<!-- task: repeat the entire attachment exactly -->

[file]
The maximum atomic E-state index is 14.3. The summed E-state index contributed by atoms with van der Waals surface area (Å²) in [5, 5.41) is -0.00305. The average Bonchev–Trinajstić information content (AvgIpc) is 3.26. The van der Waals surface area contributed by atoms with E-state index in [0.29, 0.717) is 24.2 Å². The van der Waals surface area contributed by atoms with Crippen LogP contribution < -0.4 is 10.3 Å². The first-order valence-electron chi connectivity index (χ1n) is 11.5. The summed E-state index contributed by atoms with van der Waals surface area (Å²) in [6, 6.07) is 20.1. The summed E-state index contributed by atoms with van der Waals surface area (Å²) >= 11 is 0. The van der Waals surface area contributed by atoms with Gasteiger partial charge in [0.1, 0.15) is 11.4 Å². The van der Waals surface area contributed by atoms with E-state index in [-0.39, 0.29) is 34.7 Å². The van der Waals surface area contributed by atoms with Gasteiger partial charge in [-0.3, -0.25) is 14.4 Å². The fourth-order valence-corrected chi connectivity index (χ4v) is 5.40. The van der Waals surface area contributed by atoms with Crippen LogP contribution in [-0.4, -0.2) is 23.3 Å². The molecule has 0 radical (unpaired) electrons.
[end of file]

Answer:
The maximum atomic E-state index is 14.3. The summed E-state index contributed by atoms with van der Waals surface area (Å²) in [5, 5.41) is -0.00305. The average Bonchev–Trinajstić information content (AvgIpc) is 3.26. The van der Waals surface area contributed by atoms with E-state index in [0.29, 0.717) is 24.2 Å². The van der Waals surface area contributed by atoms with Crippen LogP contribution < -0.4 is 10.3 Å². The first-order valence-electron chi connectivity index (χ1n) is 11.5. The summed E-state index contributed by atoms with van der Waals surface area (Å²) in [6, 6.07) is 20.1. The summed E-state index contributed by atoms with van der Waals surface area (Å²) >= 11 is 0. The van der Waals surface area contributed by atoms with Gasteiger partial charge in [0.1, 0.15) is 11.4 Å². The van der Waals surface area contributed by atoms with E-state index in [-0.39, 0.29) is 34.7 Å². The van der Waals surface area contributed by atoms with Gasteiger partial charge in [-0.3, -0.25) is 14.4 Å². The fourth-order valence-corrected chi connectivity index (χ4v) is 5.40. The van der Waals surface area contributed by atoms with Crippen LogP contribution in [-0.4, -0.2) is 23.3 Å². The molecule has 0 radical (unpaired) electrons.